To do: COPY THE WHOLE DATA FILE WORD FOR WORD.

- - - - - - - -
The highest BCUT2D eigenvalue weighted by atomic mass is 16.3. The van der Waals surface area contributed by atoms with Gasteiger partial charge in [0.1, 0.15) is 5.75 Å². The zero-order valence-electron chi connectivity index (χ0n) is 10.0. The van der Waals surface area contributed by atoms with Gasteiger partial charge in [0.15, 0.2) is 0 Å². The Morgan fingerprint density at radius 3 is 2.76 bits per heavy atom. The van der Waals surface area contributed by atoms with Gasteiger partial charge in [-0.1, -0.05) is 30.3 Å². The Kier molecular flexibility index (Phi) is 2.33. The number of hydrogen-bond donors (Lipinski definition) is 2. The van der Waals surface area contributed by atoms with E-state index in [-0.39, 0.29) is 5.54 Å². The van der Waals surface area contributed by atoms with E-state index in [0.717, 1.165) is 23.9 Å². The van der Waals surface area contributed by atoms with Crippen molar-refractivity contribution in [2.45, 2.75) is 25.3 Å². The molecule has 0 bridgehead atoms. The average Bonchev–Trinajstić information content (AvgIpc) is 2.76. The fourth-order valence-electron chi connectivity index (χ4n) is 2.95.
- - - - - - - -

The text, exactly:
The highest BCUT2D eigenvalue weighted by atomic mass is 16.3. The van der Waals surface area contributed by atoms with Gasteiger partial charge in [0.1, 0.15) is 5.75 Å². The zero-order valence-electron chi connectivity index (χ0n) is 10.0. The van der Waals surface area contributed by atoms with Gasteiger partial charge in [0.15, 0.2) is 0 Å². The Morgan fingerprint density at radius 3 is 2.76 bits per heavy atom. The van der Waals surface area contributed by atoms with Gasteiger partial charge in [-0.1, -0.05) is 30.3 Å². The Kier molecular flexibility index (Phi) is 2.33. The number of hydrogen-bond donors (Lipinski definition) is 2. The van der Waals surface area contributed by atoms with E-state index in [-0.39, 0.29) is 5.54 Å². The van der Waals surface area contributed by atoms with E-state index in [0.717, 1.165) is 23.9 Å². The van der Waals surface area contributed by atoms with Crippen molar-refractivity contribution in [2.45, 2.75) is 25.3 Å². The molecule has 0 bridgehead atoms. The average Bonchev–Trinajstić information content (AvgIpc) is 2.76. The fourth-order valence-electron chi connectivity index (χ4n) is 2.95.